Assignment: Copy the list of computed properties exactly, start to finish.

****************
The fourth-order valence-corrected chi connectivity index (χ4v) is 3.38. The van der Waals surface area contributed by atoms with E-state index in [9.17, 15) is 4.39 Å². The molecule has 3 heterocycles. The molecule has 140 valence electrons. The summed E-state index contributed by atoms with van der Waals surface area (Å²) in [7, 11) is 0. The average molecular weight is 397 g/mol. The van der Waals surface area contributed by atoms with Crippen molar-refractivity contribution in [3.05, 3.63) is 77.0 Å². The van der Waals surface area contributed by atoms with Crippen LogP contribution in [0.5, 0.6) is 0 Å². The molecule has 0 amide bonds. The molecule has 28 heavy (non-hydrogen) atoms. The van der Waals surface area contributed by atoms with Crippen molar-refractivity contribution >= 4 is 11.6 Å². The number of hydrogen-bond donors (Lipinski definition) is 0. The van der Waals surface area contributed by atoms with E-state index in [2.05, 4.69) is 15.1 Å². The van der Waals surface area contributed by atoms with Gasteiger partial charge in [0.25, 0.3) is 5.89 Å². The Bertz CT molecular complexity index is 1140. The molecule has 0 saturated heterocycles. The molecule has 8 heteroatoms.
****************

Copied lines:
The fourth-order valence-corrected chi connectivity index (χ4v) is 3.38. The van der Waals surface area contributed by atoms with E-state index in [9.17, 15) is 4.39 Å². The molecule has 3 heterocycles. The molecule has 140 valence electrons. The summed E-state index contributed by atoms with van der Waals surface area (Å²) in [7, 11) is 0. The average molecular weight is 397 g/mol. The van der Waals surface area contributed by atoms with Crippen molar-refractivity contribution in [3.05, 3.63) is 77.0 Å². The van der Waals surface area contributed by atoms with Crippen LogP contribution in [0.5, 0.6) is 0 Å². The molecule has 0 amide bonds. The molecule has 28 heavy (non-hydrogen) atoms. The van der Waals surface area contributed by atoms with Crippen molar-refractivity contribution >= 4 is 11.6 Å². The number of hydrogen-bond donors (Lipinski definition) is 0. The van der Waals surface area contributed by atoms with E-state index in [2.05, 4.69) is 15.1 Å². The van der Waals surface area contributed by atoms with Gasteiger partial charge in [0.25, 0.3) is 5.89 Å². The Bertz CT molecular complexity index is 1140. The molecule has 0 saturated heterocycles. The molecule has 8 heteroatoms.